Air passengers now allowed to pack some liquids in carry-on luggage

Michael McCarron, director of Community Affairs at San Francisco International Airport, holds a bag of liquids and gel products which be allowed through security checkpoints under amended rules, Monday during a news conference at the airport in San Franci Tony Avelar, The Associated Press

Michael McCarron, director of Community Affairs at San Francisco International Airport, holds a bag of liquids and gel products which be allowed through security checkpoints under amended rules, Monday during a news conference at the airport in San Franci Tony Avelar, The Associated Press

WASHINGTON – Shawna Marsh, a weekly business traveler, likes to pack shampoo and toothpaste in her carry-on bag when she flies, just in case her checked bag gets lost or delayed.

She hasn’t been able to do that for six weeks, since British police foiled an alleged terror plot to blow up airplanes with liquid explosives. On Aug. 10, the Transportation Security Administration banned all liquids, gels and aerosols from passenger cabins.

“It’s a hassle,” said Marsh at Reagan National Airport while waiting for her flight home to Billings, Mont.

Starting Tuesday morning, air travelers may carry liquids and gels in their carry-on bags so long as they’re in containers of 3 ounces or less and packed in one clear, quart-size zip-top bag.

They also will be able to buy drinks or other liquids or gels at shops inside airport security checkpoints and carry them on board under the partially relaxed anti-terror rules.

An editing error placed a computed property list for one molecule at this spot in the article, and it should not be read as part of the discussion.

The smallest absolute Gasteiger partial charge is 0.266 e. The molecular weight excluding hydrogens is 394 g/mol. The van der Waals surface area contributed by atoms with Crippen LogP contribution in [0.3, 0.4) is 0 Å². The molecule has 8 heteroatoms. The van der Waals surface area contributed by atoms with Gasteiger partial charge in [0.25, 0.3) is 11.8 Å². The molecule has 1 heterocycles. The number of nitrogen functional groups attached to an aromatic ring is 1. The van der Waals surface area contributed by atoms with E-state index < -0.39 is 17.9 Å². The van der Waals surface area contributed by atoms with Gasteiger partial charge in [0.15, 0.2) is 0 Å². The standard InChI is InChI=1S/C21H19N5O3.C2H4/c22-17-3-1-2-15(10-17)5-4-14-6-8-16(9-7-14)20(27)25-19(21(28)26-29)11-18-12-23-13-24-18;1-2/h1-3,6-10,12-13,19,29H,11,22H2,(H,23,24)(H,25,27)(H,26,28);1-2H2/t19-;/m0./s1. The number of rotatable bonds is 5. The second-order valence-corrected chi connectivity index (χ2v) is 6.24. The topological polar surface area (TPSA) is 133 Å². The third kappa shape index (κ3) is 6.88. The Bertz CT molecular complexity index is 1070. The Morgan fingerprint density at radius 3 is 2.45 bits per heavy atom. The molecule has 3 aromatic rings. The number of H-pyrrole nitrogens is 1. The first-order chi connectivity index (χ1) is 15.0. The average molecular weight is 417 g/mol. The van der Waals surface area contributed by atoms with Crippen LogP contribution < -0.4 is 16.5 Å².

If a passenger brings a container larger than 3 ounces from outside, it will still have to be put in checked baggage.

TSA chief Kip Hawley said the outright ban is no longer needed.

The FBI and other laboratories tested a variety of explosives and found that tiny amounts of substances _ so small they fit into a quart-size plastic bag _ can’t blow up an airliner, Hawley said at a news conference at Reagan National Airport.

Lisa Cohen, a congressional staff member who flies weekly between Denver and Washington, said the changes should make flying easier.

“I understand the concerns, but it’s been a colossal pain this last several months,” Cohen said as she lugged a large carry-on bag through the airport.

At Hartsfield Jackson Atlanta International Airport, Aubrey Hux wasn’t as happy to hear the news. Just back from a vacation in Thailand, he said, “You can’t have enough security as far as I’m concerned.”

Doug Zink, who traveled to Washington from Denver on business, doubted whether the average passenger would remember that containers have to be 3 ounces or less, that plastic bags have to be one quart or less and that the bags have to have a zip top that’s closed.

“It’s just ridiculous,” Zink said.

Up to 4 ounces of a few items will be permitted in carry-on bags: eye drops, saline solution, nonprescription medicine and personal lubricants.

Larger bottles of liquids and gels from outside – including shampoo, suntan lotion, creams and toothpaste – are allowed only in checked baggage.

The Air Transport Association, which represents major airlines, said the TSA has carefully assessed which items can be brought aboard safely.

“It will reduce passenger inconvenience,” said ATA President James May.

Passengers will have to take out the clear bags with toiletries in them so they can be checked separately by the X-ray machine. Though the machines can’t identify whether a substance is an explosive, they can pick out anomalies that may indicate a substance is intended for use in a bomb.

The TSA is testing new equipment that can detect explosive substances at checkpoints, Hawley said. He said he hopes machines that use magnetic resonance imaging (MRI) technology can be deployed at the nation’s 753 checkpoints located in 452 airports.

He said the TSA has money to pay for such equipment.